Report: Behavioral Health Data Exchange Across States Possible

July 1, 2014 in News

Behavioral health data can be successfully exchanged across state lines despite policy and technology challenges, according to a report released Friday by a consortium of states and federal agencies, Modern Healthcare reports (Conn, Modern Healthcare, 6/30).


Many health care providers and patients have expressed interest in using electronic platforms to exchange behavioral health data, according to a “Health IT Buzz” blog post. However, federal and state laws make such exchanges difficult, as privacy protections for behavioral health data are more restrictive than those set by HIPAA. For example, the “Health IT Buzz” blog post noted that some of the policies “require written patient consent prior to the disclosure of such information, even for treatment” (Rancourt/Westley Clark, “Health IT Buzz,” 6/27).

Report Details

The report was based on a pilot project conducted by the Behavioral Health Data Exchange Consortium and in partnership with the Office of the National Coordinator for Health IT and the Substance Abuse and Mental Health Services Administration, FierceEMR reports.

The states in the consortium are:

  • Alabama;
  • Florida;
  • Iowa;
  • Kentucky;
  • Michigan;
  • Nebraska; and
  • New Mexico (Durben Hirsch, FierceEMR, 6/28).

The pilot, which began in 2010, aimed to demonstrate at least one successful behavioral health data exchange across state lines using Direct secure messaging, while adhering to state and federal privacy rules (Bresnick, EHR Intelligence, 7/1).

In addition, the report stated that the project aimed to “create policies and procedures that could be replicated in other states and regions” (ONC State Health Policy Consortium Project, June 2014).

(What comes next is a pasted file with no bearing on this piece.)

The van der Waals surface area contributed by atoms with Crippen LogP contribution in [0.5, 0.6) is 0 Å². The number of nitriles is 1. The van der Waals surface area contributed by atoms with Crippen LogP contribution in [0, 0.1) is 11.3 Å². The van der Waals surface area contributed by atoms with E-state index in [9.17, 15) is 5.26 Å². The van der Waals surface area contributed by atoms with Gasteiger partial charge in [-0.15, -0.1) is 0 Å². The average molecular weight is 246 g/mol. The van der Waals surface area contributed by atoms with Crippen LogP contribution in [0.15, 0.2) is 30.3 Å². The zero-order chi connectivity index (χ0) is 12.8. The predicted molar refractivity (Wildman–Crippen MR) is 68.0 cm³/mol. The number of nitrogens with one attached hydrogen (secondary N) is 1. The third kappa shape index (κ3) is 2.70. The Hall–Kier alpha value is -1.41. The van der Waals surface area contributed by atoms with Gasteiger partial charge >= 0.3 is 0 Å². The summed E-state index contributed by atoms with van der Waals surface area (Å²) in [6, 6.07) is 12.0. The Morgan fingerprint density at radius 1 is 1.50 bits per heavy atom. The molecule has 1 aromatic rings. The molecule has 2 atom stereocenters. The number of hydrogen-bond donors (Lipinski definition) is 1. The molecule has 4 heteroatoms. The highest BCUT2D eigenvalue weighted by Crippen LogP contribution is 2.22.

Report Findings

Overall, the pilot project found that the electronic exchange of behavioral health data is “complex but possible.”

By the project’s end:

  • Alabama and Florida had successfully exchanged behavioral health data; and
  • Three other states developed an underlying framework for such data exchange (EHR Intelligence, 7/1).

The report stated that the “study shows that when data are needed for treatment, no barrier should exist for exchanging that information electronically as long as all parties adhere to the state and federal requirements for the disclosure of that information” (ONC State Health Policy Consortium Project, June 2014). 

Barriers to Behavioral HIE

However, the report also acknowledged there were some technical challenges that need to be overcome if behavioral health data are to be successfully exchanged nationwide, including:

  • Electronic health records’ inability to separate data that requires specific processes or permissions prior to disclosure; and
  • A lack of “widespread understanding and agreement about the requirements for consent and disclosure of behavioral health data” (Slabodkin, Health Data Management, 6/30).


The report listed three recommendations to improve behavioral health data exchange, including:

  • Bringing policy in line with the technical capabilities of EHR systems;
  • Increasing general understanding of behavioral health data exchange; and
  • Incorporating behavioral health data exchange in ongoing discussions about health information exchange networks (ONC State Health Policy Consortium Project, June 2014).
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